Day 6 We went to a new property across the river to find a Red Hartebeest. It was a calm and cool morning and we found the Gemsbok and Hartebeest herded up together. I was able to get a nice shot, 225yds, on a mature Hartebeest and we were back in camp by 10 am. Time to relax.
Day 7 I did nothing. Relaxed around camp and went with Pieter to feed his Sables.
Day 8 I have shot everything I came for so I decided to try and get the big Impala that we saw earlier. Hans and I went back to the property and searched all morning. We were about to give up and go back for lunch when we saw 4 Impala across the dry river bed. Hans took a look with his binos and said he's the one on the left. Get ready and take him. Lucky for me they ran towards us and the one we were after stopped in an opening to have a look back at us. Wrong decision for him. I let the 30 06 go and he dropped within 25yds. He is a beautiful specimen with tips that splay out.
Day 9 My friend Ted was still looking for his Kudu so I went with him and Hans back to the mountain property. A beautiful Kudu appeared 80 yds. above us on the hill. Ted took a great shot and his Kudu was down. We were back on the road heading home by 8:30am.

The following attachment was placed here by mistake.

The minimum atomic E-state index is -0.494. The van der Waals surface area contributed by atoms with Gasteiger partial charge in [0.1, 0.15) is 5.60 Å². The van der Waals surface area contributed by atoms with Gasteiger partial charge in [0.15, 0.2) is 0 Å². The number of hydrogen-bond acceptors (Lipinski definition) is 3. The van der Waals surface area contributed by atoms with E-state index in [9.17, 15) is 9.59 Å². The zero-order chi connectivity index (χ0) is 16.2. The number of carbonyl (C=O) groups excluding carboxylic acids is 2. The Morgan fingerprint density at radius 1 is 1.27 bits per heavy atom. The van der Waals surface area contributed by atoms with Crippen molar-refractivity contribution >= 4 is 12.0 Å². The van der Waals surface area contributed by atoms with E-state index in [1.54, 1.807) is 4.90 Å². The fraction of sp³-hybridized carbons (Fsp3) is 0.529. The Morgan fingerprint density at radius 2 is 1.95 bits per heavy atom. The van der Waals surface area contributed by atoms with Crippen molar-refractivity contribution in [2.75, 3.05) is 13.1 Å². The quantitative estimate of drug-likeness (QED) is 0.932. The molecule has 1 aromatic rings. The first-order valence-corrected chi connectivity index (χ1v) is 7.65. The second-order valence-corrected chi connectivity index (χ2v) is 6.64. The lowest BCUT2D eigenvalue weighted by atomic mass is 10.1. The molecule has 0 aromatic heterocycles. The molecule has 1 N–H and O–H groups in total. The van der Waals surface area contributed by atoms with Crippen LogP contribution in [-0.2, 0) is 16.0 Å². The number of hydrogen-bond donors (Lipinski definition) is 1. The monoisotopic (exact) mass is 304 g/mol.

Day 10 We all went for the day to Pilanesberg National Park. Absolutely beautiful. We saw Hippos, Rhinos and Elephant. We ate at a restaurant where we could watch the Wildebeest, Warthogs, Zebra and Giraffes all within 100 ft. of our table.
Day 11 Time to go home. But first a stop at Highveld Taxidermy. Talk about a first class taxidermy shop. I've never seen so many mounts in one place. They had an Ostrich mount that was being finished. Every feather was removed. They have a lady that puts every feather back on by hand when the mount is ready. I couldn't believe it.
What a great trip. Already dreaming of the next time I go to Africa. I think I'll take my bow...